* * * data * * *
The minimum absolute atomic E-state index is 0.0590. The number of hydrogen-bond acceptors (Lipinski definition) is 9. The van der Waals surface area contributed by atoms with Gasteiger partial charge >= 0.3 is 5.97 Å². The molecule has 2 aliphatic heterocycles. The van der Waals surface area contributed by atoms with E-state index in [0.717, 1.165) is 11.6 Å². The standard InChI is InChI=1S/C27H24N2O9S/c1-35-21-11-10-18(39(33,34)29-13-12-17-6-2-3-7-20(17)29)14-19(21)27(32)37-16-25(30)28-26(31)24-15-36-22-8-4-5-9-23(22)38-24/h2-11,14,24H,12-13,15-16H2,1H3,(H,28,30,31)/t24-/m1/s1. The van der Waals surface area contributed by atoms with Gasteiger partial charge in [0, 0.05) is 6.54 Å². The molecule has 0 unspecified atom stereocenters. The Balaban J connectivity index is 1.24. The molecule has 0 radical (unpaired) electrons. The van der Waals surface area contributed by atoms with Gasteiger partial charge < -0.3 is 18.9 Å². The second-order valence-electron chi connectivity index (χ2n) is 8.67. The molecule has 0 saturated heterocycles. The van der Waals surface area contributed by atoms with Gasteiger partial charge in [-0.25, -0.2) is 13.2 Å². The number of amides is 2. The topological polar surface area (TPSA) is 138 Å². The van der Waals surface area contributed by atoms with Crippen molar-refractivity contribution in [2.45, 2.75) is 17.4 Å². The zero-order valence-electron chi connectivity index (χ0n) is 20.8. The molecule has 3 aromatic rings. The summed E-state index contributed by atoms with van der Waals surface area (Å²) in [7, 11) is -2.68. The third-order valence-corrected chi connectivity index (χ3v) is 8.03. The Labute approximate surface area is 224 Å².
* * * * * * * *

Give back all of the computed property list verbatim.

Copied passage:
The minimum absolute atomic E-state index is 0.0590. The number of hydrogen-bond acceptors (Lipinski definition) is 9. The van der Waals surface area contributed by atoms with Gasteiger partial charge >= 0.3 is 5.97 Å². The molecule has 2 aliphatic heterocycles. The van der Waals surface area contributed by atoms with E-state index in [0.717, 1.165) is 11.6 Å². The standard InChI is InChI=1S/C27H24N2O9S/c1-35-21-11-10-18(39(33,34)29-13-12-17-6-2-3-7-20(17)29)14-19(21)27(32)37-16-25(30)28-26(31)24-15-36-22-8-4-5-9-23(22)38-24/h2-11,14,24H,12-13,15-16H2,1H3,(H,28,30,31)/t24-/m1/s1. The van der Waals surface area contributed by atoms with Gasteiger partial charge in [0, 0.05) is 6.54 Å². The molecule has 0 unspecified atom stereocenters. The Balaban J connectivity index is 1.24. The molecule has 0 radical (unpaired) electrons. The van der Waals surface area contributed by atoms with Gasteiger partial charge < -0.3 is 18.9 Å². The second-order valence-electron chi connectivity index (χ2n) is 8.67. The molecule has 0 saturated heterocycles. The van der Waals surface area contributed by atoms with Gasteiger partial charge in [-0.25, -0.2) is 13.2 Å². The number of amides is 2. The topological polar surface area (TPSA) is 138 Å². The van der Waals surface area contributed by atoms with Crippen molar-refractivity contribution in [2.45, 2.75) is 17.4 Å². The zero-order valence-electron chi connectivity index (χ0n) is 20.8. The molecule has 3 aromatic rings. The summed E-state index contributed by atoms with van der Waals surface area (Å²) in [7, 11) is -2.68. The third-order valence-corrected chi connectivity index (χ3v) is 8.03. The Labute approximate surface area is 224 Å².